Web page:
Newly Published: James Boyd White, Keep Law Alive (Carolina Academic Press, 2019) @CAPBooks
How should we respond to the fact that law and democracy are under real threat in our world? In Keep Law Alive, James Boyd White warns us that if we are to keep law alive we must understand what law is, and how it works at its best—while at the same time recognizing that it may indeed be lost.
The following quote, taken from the Foreword, describes the author’s approach:
“My idea in this book is to express my sense of what law is like at its best—how it works, what it offers us, and what it requires of us, both as lawyers and as citizens, and what it would mean to lose it. I want to do this at this time in history because, as I say immediately below, I think the law as we know it is subject to serious threats today, threats I elaborate both explicitly and implicitly in the body of the book.
The book begins with an immersion in legal thinking of a kind I believe to be of a high and traditional order, and ends with the recognition of another sort of thinking and being which I think may help us live with and respond to the threats I mention.
In it I speak from a world—the world of law and democratic government in which I grew up and was educated and led most of my working life—that is now in peril in our country. This world was built upon the imperfect but real assumption that our polity is a constitutional democracy, based upon a fundamentally reliable electoral process, and that, with all its defects—some of them serious indeed—law is an institution that should be treated with utmost respect as an essential and valuable part of our public world.”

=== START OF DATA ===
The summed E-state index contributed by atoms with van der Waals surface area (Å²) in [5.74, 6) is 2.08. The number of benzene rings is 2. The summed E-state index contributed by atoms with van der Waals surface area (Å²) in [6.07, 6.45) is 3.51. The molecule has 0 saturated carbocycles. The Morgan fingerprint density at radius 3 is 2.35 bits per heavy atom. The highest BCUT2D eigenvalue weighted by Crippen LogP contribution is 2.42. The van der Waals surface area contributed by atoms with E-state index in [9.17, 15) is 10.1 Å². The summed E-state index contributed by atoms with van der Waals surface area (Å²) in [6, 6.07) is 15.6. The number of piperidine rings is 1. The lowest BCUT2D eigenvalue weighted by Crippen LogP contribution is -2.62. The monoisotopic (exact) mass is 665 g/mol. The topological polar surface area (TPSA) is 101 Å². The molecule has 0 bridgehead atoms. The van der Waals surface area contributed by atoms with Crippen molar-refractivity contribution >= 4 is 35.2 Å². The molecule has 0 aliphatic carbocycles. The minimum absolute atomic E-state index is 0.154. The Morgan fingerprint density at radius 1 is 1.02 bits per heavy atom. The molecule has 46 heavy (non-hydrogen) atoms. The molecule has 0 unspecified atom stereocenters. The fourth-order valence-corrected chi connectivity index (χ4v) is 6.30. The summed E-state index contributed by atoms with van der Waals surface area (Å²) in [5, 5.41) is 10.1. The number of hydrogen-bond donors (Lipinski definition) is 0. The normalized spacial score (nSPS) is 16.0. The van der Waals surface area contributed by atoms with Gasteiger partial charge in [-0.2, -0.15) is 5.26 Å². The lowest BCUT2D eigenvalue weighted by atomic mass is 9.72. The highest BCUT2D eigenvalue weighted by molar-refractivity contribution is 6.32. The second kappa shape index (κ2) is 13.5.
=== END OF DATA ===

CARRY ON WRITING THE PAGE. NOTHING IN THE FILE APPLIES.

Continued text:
James Boyd White is the L. Hart Wright Collegiate Professor of Law Emeritus at the University of Michigan Law School. He is the author of many works, including Acts of Hope: Creating Authority in Literature, law, and Politics (1995), Heracles’ Bow: Essays on the Rhetoric and Poetics of the Law (1985), Justice as Translation: An Essay in Culture and Legal Criticism (1990), The Legal Imagination: Studies in the Nature of Legal Thought and Expression (1973), and When Words Lose Their Meaning: Constitutions and Reconstitutions of Language, Character, and Community (2012).